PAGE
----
What are some of your favorite memories of Bangkok?
- Food! On and off the streets. Pad Krapow Gai and Khao Min Gai especially, as I was primarily a chicken-eater back then.
- Participating in Thailand’s annual water-fight (Songkran, which is the Thai New Year, usually in April) by driving around the city with friends on the back of a pickup truck and water-sparring with locals all over Bangkok on one of the hottest days of the year.
- Walking around Lumphini Park at 6pm, observing Bangkokians keep fit, sometimes partaking in public ‘jazz-ercise’ sessions too!
- Scrounging around for junk and antiques at the wonderful and unique Train market (Talad Rot Fai)
How would you spend 36 hours in Bangkok?
MORNING - If this was my first time in the city I would start by paying homage to the holy trinity that is the Grand Palace, Wat Pho and Wat Arun in old Bangkok. This could be best reached via a river taxi-ride if your hostel/hotel is based in the city. It would be afternoon by the time you’ve seen all three, so a good lunch stop would be somewhere in Banglamphu (try Chote Chitr for some very local Thai cuisine in a hole-in-the wall off a Banglamphu street) If comfort and air-conditioning is more what you need, then I’d travel back to Central Banngkok and have myself the safest version there is of a Thai street-food feast at Siam Paragon’s Food Hall. (BTS Siam)
AFTERNOON - For the afternoon, I’d recommend checking out Jim Thompson’s House, not far from Siam Paragon, after which I’d spend a little while wandering the streets of Siam Square. If you need a break from all the walking and want to relax a bit before a night out, Bangkok has much to offer in terms of relaxation. I’d recommend a one-hour Thai massage, or a one-hour foot massage at Ruen Nuad in Silom’s Soi Convent, (a taxi ride away from Siam), or if your hotel is near the Sukhumvit area, the Asia Herb Association on Sukhumvit Soi 23 is another good option. Both places offer reasonably priced massages in an upmarket environment. At just 100 baht more than street prices, it’s a no-brainer. If massages however aren’t your thing and you just want to rest your legs and be entertained for awhile, you could go to the Siam Lido or House RCA cinemas for cool art-house film options, or to Siam Paragon for a blockbuster film in 4DX! Alternatively, should you feel like starting your evening/night with an early drink I’d recommend heading to Nest, on Sukhumvit Soi 11, a super-chill rooftop bar, complete with beds to laze around and sip a cocktail in while snacking on edamame beans. Don’t stay here too long though, as the best sunset cocktail to be had in the city is undisputedly at Sky Bar at the rooftop of the Lebua State Tower.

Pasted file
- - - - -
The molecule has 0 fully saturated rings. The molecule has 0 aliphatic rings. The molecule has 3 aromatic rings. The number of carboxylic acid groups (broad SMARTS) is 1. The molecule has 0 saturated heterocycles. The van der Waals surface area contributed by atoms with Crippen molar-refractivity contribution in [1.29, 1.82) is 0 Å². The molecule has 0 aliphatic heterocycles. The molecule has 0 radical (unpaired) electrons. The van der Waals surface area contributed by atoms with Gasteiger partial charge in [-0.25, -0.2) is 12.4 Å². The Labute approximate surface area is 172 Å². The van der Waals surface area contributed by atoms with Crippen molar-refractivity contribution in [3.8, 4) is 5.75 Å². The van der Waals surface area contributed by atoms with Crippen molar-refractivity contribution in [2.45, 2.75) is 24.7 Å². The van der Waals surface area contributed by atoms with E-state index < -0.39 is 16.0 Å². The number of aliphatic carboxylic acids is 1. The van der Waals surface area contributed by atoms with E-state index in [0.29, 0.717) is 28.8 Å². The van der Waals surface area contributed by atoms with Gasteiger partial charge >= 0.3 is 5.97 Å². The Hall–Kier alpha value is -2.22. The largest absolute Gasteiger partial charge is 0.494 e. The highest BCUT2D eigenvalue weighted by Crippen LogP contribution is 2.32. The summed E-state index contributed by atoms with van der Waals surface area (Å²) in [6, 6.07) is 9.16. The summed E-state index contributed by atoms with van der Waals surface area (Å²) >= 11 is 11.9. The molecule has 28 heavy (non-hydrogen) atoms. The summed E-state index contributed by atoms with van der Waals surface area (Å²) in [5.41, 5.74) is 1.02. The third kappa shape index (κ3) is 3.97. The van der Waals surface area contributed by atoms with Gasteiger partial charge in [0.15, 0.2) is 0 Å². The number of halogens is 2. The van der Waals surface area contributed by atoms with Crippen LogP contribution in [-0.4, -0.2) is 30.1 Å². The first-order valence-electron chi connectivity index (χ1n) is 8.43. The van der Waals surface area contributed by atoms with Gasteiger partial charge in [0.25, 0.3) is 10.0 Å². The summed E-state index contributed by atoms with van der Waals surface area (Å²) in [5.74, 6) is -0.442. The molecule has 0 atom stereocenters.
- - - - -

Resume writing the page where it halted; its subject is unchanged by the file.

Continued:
EVENING – Begin your evening by sipping on a cocktail and watching the sun go down on the 64th floor of the Lebua, at the famous Sky Bar. Touristy as it is, you won’t get a better view of the city than this. Then make your way to Sukhumvit for a fulfilling Thai meal, either at Bo.Lan (contemporary) or at Reun Malika (traditional). If you want an exciting and novel culinary experience, I’d also recommend checking out the ‘Dine in the dark’ phenomenon that hit Bangkok earlier this year. (Sathorn)
NIGHT- After dinner, it will be time to decide what kind of night you’d like to experience in Bangkok. There are many kinds nights to be had here –
Night type 1 - Buckets, backpacker style
If youre looking for a classic backpacker style evening, I’d first go home and change, leave my valuables in my hotel safe, and then head over to Khao San Road, where I’d start by walking up and down the road and taking it all in. I’d have my first drink on the street itself and gape at the passers by and the sheer entertainment they provide. For a more intimate and local experience, I’d then look for ‘Hippie de Bar’, which is a somewhat surreal experience, as it’s right off Khao San road, but somehow its packed mostly with Thai indie kids and the music playing isn’t Akon. I’d then head over to Soi Rambuttri, which is near Khao San road, and offers a much more chill vibe and lots of live music. If you want to venture a bit further, Brown Sugar, a famous Bangkok live jazz venue, isn’t too far away. Once you’ve gotten sufficiently tipsy and feel like a trashy night out, I’d head back over to Khao San and pay ‘The Club’ a visit. And once you’ve had enough, youre never too far from a mango-sticky-rice vendor or a streetside foot massage joint on Khao san road!
Night Type 2 - Party like an expat a.k.a the Soi 11 crawl –
Start your night at Cheap Charlie’s, a street bar on Sukhumvit Soi 11, (its where expats go to meet other expats) or at The Alchemist. Both can be fun especially if you’re a solo traveller. Then head over to Oskar’s for a mojito, especially if it’s a Wednesday night and you’re a woman (Ladies night) If you want a few more drinks before you’re ready to break out the moves, head back to Nest and enjoy a completely different night-vibe there. Once you’re ready to par-tay you can head to the famous Bed Supperclub, just a few minutes away. If you’re not ready to call it a night at 3am, and your tummy’s craving more than alcohol, hop into a taxi and head over to Sukhumvit Soi 38 for the best street food you’ve ever had (I’m sure there is better street food in Bangkok but the food here is consistently good, and everything is tasty when you’re drunk and hungry) If you’re still not done and want to party some more, go to Narcissus on Soi 23 or to Mixx in Chitlom, both open until 5am; with Mixx attracting more tourists (some of the most random I’ve ever seen in the city) and Nars attracting more locals. Expect commercial dance music in both clubs, sometimes downright awful but hey, when you’re drunk it doesn’t really matter does it?
Night type 3 - Party like a local –